Chemical reaction vs chemical process

  • Thread starter icakeov
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  • #1
icakeov
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Hi,
I'm hoping to get clear on some chemical nomenclature.

A "chemical reaction" is a process that involves some sort of chemical change. But a conformational change doesn't involve a chemical change, just a shape change, thus from what I understand, it cannot be termed a "chemical reaction".

Is there an "umbrella term" that conformational change falls under? Perhaps "chemical process"? But Wikipedia defines "chemical process" with: "involves a chemical reaction of some sort."

I am mainly trying to figure out what the larger group that "chemical reactions" and "processes" such as conformational change would officially fall under?

Thanks for any feedback.
 
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  • #2
BvU
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Hehe, it's all physics :wink: .
 
  • #3
BillTre
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Assuming you are a talking about proteins,
some are triggered by covalent modifications, like phosphorylation of the protein at some location,
others could be due to some non-covalent ligand binding interaction at a binding site, like a substrate on an enzyme,
yet others are due to electrical changes across a membrane, like a voltage sensitive ion channel in a neuron or muscle cell.

The covalent changes would be a chemical reaction,
the electric field induced changes would not.
Ligand binding might just involve weaker interactions like hydrogen bonding. Not sure if that is considered a chemical reaction or not.
 
  • #4
icakeov
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So a conformational change can technically have instances where it can be considered to be a chemical reaction overall since some form of chemical reaction might happen along the lines?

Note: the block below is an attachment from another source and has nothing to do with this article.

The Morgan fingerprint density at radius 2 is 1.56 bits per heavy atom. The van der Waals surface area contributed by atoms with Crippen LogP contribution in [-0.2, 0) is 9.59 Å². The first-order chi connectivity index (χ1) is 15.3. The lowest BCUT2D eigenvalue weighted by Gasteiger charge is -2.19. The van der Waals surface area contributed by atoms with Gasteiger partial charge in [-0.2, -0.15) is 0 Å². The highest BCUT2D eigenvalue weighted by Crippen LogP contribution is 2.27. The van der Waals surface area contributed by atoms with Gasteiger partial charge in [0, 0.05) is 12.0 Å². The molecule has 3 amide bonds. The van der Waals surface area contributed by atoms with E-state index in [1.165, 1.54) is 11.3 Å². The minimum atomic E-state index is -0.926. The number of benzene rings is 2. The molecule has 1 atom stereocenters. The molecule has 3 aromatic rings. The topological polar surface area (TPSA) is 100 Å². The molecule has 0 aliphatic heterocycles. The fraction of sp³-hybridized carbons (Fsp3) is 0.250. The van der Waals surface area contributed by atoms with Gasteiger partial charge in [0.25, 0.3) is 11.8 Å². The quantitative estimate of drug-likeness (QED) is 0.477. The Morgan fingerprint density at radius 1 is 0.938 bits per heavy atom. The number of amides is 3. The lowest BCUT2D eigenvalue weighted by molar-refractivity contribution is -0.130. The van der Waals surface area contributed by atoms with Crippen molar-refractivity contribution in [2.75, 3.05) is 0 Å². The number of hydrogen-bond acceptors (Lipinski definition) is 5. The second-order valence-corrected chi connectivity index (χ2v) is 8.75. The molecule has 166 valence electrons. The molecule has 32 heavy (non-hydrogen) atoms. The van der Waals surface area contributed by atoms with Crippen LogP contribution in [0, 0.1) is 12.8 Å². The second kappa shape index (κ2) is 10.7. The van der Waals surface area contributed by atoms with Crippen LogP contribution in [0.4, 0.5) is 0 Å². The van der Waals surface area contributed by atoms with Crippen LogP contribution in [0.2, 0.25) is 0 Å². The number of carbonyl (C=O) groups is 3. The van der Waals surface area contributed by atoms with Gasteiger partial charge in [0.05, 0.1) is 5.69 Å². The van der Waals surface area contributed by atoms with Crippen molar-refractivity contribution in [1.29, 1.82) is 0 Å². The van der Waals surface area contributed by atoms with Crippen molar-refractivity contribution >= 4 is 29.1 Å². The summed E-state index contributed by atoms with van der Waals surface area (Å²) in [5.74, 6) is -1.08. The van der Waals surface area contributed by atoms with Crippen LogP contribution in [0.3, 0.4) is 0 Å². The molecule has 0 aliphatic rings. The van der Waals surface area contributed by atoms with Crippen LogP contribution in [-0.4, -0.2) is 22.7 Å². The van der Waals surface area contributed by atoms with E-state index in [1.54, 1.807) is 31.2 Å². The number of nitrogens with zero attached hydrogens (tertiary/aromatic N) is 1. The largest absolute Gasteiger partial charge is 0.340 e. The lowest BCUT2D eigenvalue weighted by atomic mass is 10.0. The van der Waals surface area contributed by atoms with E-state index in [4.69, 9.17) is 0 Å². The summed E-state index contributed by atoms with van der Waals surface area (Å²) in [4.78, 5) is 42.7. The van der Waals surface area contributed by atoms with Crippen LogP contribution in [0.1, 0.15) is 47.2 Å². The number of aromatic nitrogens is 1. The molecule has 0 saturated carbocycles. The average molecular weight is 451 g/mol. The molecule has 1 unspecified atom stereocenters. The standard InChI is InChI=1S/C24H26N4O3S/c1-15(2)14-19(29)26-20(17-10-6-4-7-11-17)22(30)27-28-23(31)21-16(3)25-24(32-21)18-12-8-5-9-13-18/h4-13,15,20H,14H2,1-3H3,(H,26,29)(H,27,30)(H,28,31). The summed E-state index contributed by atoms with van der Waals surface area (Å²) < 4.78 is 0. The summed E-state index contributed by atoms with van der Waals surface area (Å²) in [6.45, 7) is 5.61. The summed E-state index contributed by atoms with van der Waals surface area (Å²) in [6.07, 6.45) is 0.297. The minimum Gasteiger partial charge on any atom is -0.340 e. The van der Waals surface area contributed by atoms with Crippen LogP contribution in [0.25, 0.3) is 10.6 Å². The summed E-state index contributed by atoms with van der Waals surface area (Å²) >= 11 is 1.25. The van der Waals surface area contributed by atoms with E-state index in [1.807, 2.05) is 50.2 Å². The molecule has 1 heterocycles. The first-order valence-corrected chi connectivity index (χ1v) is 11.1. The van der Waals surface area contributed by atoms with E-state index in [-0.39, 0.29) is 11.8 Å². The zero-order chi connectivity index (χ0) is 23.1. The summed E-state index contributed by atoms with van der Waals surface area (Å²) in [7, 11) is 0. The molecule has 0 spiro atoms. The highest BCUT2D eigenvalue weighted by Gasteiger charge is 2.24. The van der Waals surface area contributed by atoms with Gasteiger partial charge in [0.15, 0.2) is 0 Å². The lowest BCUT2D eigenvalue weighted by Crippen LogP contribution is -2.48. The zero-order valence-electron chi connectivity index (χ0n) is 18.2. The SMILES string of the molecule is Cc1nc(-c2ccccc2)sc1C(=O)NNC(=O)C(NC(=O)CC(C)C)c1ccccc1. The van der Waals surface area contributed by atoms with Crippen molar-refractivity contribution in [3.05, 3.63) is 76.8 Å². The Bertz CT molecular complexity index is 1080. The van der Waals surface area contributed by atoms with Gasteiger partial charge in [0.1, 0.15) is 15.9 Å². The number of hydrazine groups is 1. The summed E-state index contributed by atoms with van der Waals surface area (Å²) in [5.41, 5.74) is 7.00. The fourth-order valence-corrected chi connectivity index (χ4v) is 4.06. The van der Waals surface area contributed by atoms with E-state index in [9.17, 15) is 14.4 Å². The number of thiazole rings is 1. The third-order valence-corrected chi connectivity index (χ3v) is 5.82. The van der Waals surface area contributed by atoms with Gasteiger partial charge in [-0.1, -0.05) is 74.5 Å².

Also, if one were to just look at the electric field change and equate it with the conformational change, would there be a "formal name" for that? I imagine calling it a "chemical process" works well, as long as it is a broader term, which would as a concept, include "electric field changes", "chemical changes", etc.
 
  • #5
BillTre
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So a conformational change can technically have instances where it can be considered to be a chemical reaction overall since some form of chemical reaction might happen along the lines?
Yes.

Also, if one were to just look at the electric field change and equate it with the conformational change, would there be a "formal name" for that?
To be clear, a voltage sensitive ion channel in a membrane can switch to a different conformation (open or closed) if the voltage changes enough. I would not equate the conformation change with the voltage change, but the voltage change triggers the conformation change. There are probably drugs and toxins that can block or interfere with the channels operations. Whether they block the conformational change or just plug the channel, I don't know.
 
  • #6
icakeov
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Super helpful! Thank you!
 
  • #7
zbikraw
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Biological (biophysical and/or biochemical changes you refer to) are described mainly as biological processes. Phosphorylation of a protein is chemical change (it is a reaction), but changes in biological material are not considered important. When you cover a metal part by protective layer (in most cases with chemical reactions in a paint layer, sometimes with chemical bonding to surface), it is termed to be a chemical processing, indepenently of nature of process. Bulk of the metallic part is not involved in a process, it remains. For example when you treat rusted surface of a steel part with phosphoric acid based anticorrosive preparation, chemical reaction on the surface changes iron oxides/hydroxides into relatively insoluble ferric phosphate. Overall process is termed as anticorrosive processing, not reaction. Removing rust from steel surface by acid treatment is refferred to be processing, but dissolving isolated rust in acid is chemical reaction. The same refers to reverse processes: dephosphorylation of protein, removing the paint by chemical media and retrieving ferric oxides from salt solutions by base (again, it is reaction).
This is technical/economical jargon, but dominates in everyday life.
 

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